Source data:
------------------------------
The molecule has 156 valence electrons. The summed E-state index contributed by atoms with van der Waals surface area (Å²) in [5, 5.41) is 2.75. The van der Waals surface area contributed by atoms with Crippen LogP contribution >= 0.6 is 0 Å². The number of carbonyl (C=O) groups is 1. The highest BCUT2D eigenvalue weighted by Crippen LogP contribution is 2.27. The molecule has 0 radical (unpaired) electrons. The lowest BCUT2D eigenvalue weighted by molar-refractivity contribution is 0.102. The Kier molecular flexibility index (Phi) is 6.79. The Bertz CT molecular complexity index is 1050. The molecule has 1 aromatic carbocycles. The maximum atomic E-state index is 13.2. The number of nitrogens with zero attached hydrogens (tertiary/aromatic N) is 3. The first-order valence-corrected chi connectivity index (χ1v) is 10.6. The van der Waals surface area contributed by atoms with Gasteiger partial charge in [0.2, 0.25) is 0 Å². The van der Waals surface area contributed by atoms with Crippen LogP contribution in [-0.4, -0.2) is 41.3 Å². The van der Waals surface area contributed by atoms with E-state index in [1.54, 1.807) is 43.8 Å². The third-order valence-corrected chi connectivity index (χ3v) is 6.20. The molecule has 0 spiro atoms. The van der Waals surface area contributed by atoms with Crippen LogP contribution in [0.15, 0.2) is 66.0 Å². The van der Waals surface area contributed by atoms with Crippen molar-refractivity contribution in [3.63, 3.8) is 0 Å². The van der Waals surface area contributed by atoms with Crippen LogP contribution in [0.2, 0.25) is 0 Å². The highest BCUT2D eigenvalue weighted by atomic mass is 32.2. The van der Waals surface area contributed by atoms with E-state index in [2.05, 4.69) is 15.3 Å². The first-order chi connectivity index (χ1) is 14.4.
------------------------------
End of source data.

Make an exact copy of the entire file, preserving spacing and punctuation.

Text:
The molecule has 156 valence electrons. The summed E-state index contributed by atoms with van der Waals surface area (Å²) in [5, 5.41) is 2.75. The van der Waals surface area contributed by atoms with Crippen LogP contribution >= 0.6 is 0 Å². The number of carbonyl (C=O) groups is 1. The highest BCUT2D eigenvalue weighted by Crippen LogP contribution is 2.27. The molecule has 0 radical (unpaired) electrons. The lowest BCUT2D eigenvalue weighted by molar-refractivity contribution is 0.102. The Kier molecular flexibility index (Phi) is 6.79. The Bertz CT molecular complexity index is 1050. The molecule has 1 aromatic carbocycles. The maximum atomic E-state index is 13.2. The number of nitrogens with zero attached hydrogens (tertiary/aromatic N) is 3. The first-order valence-corrected chi connectivity index (χ1v) is 10.6. The van der Waals surface area contributed by atoms with Gasteiger partial charge in [0.2, 0.25) is 0 Å². The van der Waals surface area contributed by atoms with Crippen LogP contribution in [-0.4, -0.2) is 41.3 Å². The van der Waals surface area contributed by atoms with E-state index in [1.54, 1.807) is 43.8 Å². The third-order valence-corrected chi connectivity index (χ3v) is 6.20. The molecule has 0 spiro atoms. The van der Waals surface area contributed by atoms with Crippen LogP contribution in [0.15, 0.2) is 66.0 Å². The van der Waals surface area contributed by atoms with Crippen molar-refractivity contribution in [3.63, 3.8) is 0 Å². The van der Waals surface area contributed by atoms with Crippen LogP contribution in [0.2, 0.25) is 0 Å². The highest BCUT2D eigenvalue weighted by atomic mass is 32.2. The van der Waals surface area contributed by atoms with E-state index in [2.05, 4.69) is 15.3 Å². The first-order chi connectivity index (χ1) is 14.4.